United States District Court, S.D. Alabama, Southern Division
M.B. BARGE CO., INC., Plaintiff,
KUDZU MARINE, INC., et al., Defendants.
WILLIAM H. STEELE, Chief District Judge.
This matter is before the Court on the plaintiff's consent motion to alter or amend. (Doc. 149). The Court has by previous order granted the motion in part by extending by ten days the deadline for reinstating the action on the grounds the settlement agreement documentation has not been consummated. (Doc. 151).
The motion states that the defendants have not yet made the payments required by the settlement agreement ("the Agreement") and that, pursuant to the Agreement, the plaintiff retains the right to seek reinstatement of the action should full payment not be made by approximately January 13, 2015. The Agreement also provides that, should any defendant file for bankruptcy within the voidable-preference period of 11 U.S.C. § 547(b) (presumably, within 90 days after making a payment to the plaintiff), the plaintiff may seek reinstatement. The plaintiff seeks an order providing "that the Plaintiff shall have a right to reinstate this action in accordance with the terms of the settlement agreement" as described above. (Doc. 149 at 2).
There are at least three difficulties with the motion. The first is that it seeks to expand the grounds for reinstating the action beyond those set forth in the Court's order entered on November 12, 2014. (Doc. 148). Pursuant to that order, reinstatement is available only if the parties have not reduced their settlement to a written, signed document. Before entering its order, the Court provided the parties an opportunity to show cause why such an order, with such a provision, should not be entered. (Doc. 146). The defendants filed no response, and the plaintiff's only response was the irrelevant observation that the settlement papers had not yet been executed. (Doc. 147). Thus, the governing order was entered only after the parties declined to object to it, and the instant motion is a post hoc effort to alter an order to which the parties previously consented.
The second difficulty with the motion is that it runs counter to the purpose and effect of a settlement, particularly one resulting in dismissal of the action. Upon entering a settlement - especially once that settlement has been reduced to a written, signed document - the parties' rights in the controversy are transferred to the agreement. If a party breaches the agreement, the non-breaching party has as its recourse a civil action for breach of contract, with a remedy of damages or specific performance. E.g., Keeling v. Sheet Metal Workers International Association, Local Union 162, 937 F.2d 408, 410 (9th Cir. 1991) ("In the usual course upon repudiation of a settlement agreement, the frustrated party may sue anew for breach of the agreement and may not... reopen the underlying litigation after dismissal."). That the parties agreed among themselves to a reinstatement option, without seeking or obtaining the Court's consent, does not bind the Court.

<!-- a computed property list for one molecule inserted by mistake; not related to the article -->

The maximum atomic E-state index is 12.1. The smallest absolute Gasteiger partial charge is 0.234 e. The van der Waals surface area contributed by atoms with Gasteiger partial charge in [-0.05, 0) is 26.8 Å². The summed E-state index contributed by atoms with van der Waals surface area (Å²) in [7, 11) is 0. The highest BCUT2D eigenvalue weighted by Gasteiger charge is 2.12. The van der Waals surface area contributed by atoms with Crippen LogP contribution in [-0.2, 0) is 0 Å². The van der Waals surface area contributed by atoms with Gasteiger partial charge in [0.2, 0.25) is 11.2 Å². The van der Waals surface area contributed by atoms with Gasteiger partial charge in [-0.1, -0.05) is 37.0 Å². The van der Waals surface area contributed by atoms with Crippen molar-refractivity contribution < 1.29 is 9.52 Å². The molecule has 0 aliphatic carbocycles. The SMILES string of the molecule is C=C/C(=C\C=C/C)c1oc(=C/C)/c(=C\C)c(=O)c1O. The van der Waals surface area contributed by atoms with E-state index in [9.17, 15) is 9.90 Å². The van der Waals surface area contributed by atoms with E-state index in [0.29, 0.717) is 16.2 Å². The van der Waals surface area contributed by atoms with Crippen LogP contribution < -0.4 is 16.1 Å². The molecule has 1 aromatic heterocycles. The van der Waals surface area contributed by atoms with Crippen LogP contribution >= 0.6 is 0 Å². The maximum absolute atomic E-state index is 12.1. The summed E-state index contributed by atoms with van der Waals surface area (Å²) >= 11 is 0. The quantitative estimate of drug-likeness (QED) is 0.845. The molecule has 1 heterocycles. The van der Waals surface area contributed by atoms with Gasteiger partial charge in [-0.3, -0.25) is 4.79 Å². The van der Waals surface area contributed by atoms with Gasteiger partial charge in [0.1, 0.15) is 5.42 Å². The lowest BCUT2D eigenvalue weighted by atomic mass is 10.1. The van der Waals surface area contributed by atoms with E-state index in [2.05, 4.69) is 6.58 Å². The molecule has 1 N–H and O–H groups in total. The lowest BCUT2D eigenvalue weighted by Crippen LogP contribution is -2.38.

The third difficulty with the motion is that granting it would potentially embroil the Court in enforcing the parties' settlement. Nominally, the parties seek only the ability to reinstate the action, but the Agreement, although it identifies events of default that would trigger a right to reinstate, does not specify when reinstatement must be sought relative to the occurrence of a triggering event. Any dispute concerning the timeliness of a reinstatement effort would thus require the Court to determine the intent and effect of the Agreement and enforce the Agreement according to such determination. (Although less likely, much the same can be said of any dispute concerning whether an event of default has occurred.) The Court has ...